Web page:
2.4. Bird Husbandry and Experimental Design

A total number of 600, seven-day-old, Japanese quail birds (300 males and 300 females) were obtained from Ghosh enterprise, Kolkata, India, which belonged to the same breed. Two experiments were conducted to determine the growth performance, egg laying performance, egg quality, and overall health status of Japanese quails. Quails were housed at 24-hour lighting for the first three weeks and in the following weeks at a 16 : 8 light : dark cycle [25]. The temperature started at 36°C and it was decreased by 3°C every week and fixed at 24°C after 4 weeks of age [25].

2.4.1. Experiment 1

Experimental Design. The experimental quails were randomly distributed into ten groups of males and ten groups of females containing 30 birds each. Each group contained 3 replicates of 10 quails. All the three replicates of ten groups like GM1 (50 g grasshopper/kg of total feed), GM2 (100 g grasshopper/kg of total feed), GM3 (150 g grasshopper/kg of total feed), FM1 (50 g fish meal/kg of total feed), FM2 (100 g fish meal/kg of total feed), FM3 (150 g fish meal/kg of total feed), SM1 (50 g soybean meal/kg of total feed), SM2 (100 g soybean meal/kg of total feed), SM3 (150 g soybean meal/kg of total feed), and reference diet () were kept in California-type battery cage which provides 200-square-centimetre area per bird. Experimental feed and water were supplied for consumption. Observation period lasted for 6 weeks.

Data Collection. At the start of experiment, first of all body weights were taken, followed by subsequent weekly basis. Weekly feed intake and fecal matter excreted were monitored on group basis. Food consumption and utilization was measured with the parameters protein efficiency ratio (PER) and feed conversion ratio (FCR) as suggested by de Silva and Anderson [26].

Formulae. Consider the following equations: where   is wet weight gained; is dry weight of protein in food; is average dry weight of food ingested per individual; is dry weight gained; N1 is nitrogen content in feed; N2 is nitrogen content in fecal matter; and is fecal matter excreted.

At the end of experiment 1, three males or three females from each group were killed by cervical dislocation and decapitation. Soon after blood samples were collected in heparinized tubes sand blood smears were prepared, air-dried, and stained with 1 part Giemsa: 20 parts distilled water for 20 min prior to fixation in ethyl alcohol for 3 min. Smears were washed in running tap water for 1 min. One hundred leucocytes were counted, and the relative proportions of lymphocytes, neutrophils, eosinophils, basophils, and monocytes were determined. Blood samples containing tubes were kept at 4°C for overnight clotting and then samples were centrifuged for 20 min at 4000 g. The separated serum was transferred to Disease Investigation Veterinary Laboratory, Suri, India, for serum chemistry analysis.

For estimation of meat composition, feathers were plucked from decapitated quails and then carcasses were wrapped individually in polythene bags and immediately placed in a freezer (−20°C). Frozen meat was thawed for 24 h in a refrigerator (+4°C) prior to chemical analysis. Meat was separated from the bone and skin and then mixed thoroughly for homogeneity. The samples of meat were analyzed for moisture, fat, protein, and ash contents according to AOAC methods [14]. Mineral contents were measured using an atomic absorption spectrophotometer (Buck Scientific Inc., Norwalk, CT, USA).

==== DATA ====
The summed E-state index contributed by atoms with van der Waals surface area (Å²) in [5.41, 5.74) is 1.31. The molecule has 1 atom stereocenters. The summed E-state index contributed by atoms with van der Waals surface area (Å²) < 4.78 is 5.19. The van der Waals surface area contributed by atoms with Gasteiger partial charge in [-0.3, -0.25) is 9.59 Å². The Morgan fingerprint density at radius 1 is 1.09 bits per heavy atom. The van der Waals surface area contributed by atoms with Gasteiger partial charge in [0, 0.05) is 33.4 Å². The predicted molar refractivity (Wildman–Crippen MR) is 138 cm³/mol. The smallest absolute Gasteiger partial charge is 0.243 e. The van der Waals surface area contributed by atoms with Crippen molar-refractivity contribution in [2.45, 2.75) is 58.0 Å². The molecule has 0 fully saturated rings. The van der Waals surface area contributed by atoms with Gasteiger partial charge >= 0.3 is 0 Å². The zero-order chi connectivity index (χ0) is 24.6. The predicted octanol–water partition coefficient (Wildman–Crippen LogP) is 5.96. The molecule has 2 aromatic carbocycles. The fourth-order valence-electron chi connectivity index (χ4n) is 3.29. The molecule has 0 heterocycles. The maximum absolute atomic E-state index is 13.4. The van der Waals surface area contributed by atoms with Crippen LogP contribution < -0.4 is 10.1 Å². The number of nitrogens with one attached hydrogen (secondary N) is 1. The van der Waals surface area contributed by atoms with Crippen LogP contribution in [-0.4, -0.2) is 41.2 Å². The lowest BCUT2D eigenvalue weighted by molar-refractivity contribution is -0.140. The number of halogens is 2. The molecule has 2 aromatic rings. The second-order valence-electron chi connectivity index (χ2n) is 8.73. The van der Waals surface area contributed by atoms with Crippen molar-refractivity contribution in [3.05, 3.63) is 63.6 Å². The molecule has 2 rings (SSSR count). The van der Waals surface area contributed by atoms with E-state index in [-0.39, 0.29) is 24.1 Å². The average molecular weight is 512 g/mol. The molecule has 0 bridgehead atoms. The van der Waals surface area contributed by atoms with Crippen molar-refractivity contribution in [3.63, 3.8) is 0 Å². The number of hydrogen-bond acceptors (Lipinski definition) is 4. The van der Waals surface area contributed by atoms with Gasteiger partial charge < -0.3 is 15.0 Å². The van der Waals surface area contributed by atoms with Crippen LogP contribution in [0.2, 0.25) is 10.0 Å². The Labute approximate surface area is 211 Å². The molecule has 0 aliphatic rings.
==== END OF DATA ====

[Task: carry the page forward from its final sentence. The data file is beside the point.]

2.4.2. Experiment 2

Experimental Design. Identical ten groups were prepared in ten repetitions (2 females and 1 male in each group) from the six-week-old birds of experiment 1. Each group was provided with definite diet for ad libitum consumption. This experiment lasted for ten weeks.

Data Collection. During the laying period, age at first egg was noted and weights of such eggs were recorded. Performance characteristics were monitored in terms of weekly % hen day production , feed intake, and body weight gain.

First ten eggs of each group were assessed through two consecutive days per month for internal and external egg quality traits. For external quality, data on egg weight, egg length, egg breadth, egg shape index, and shell thickness were collected. For internal egg quality, egg proportions were determined. Each egg was carefully broken and shells were separated and air-dried overnight and then they were weighed. Relative weight was calculated by relating the shell weight to the weight of the egg. An egg separator was used to separate the yolk from albumen. Relative yolk and albumen weights were calculated in percentages. Eighteen eggs from each group were divided into 3 replicates of 6 eggs each. Yolks and albumins of 3 eggs from each replicate were separated, while those of the remaining 3 eggs were blended together (i.e., total edible parts of the egg), and their chemical composition was determined according to AOAC method [14].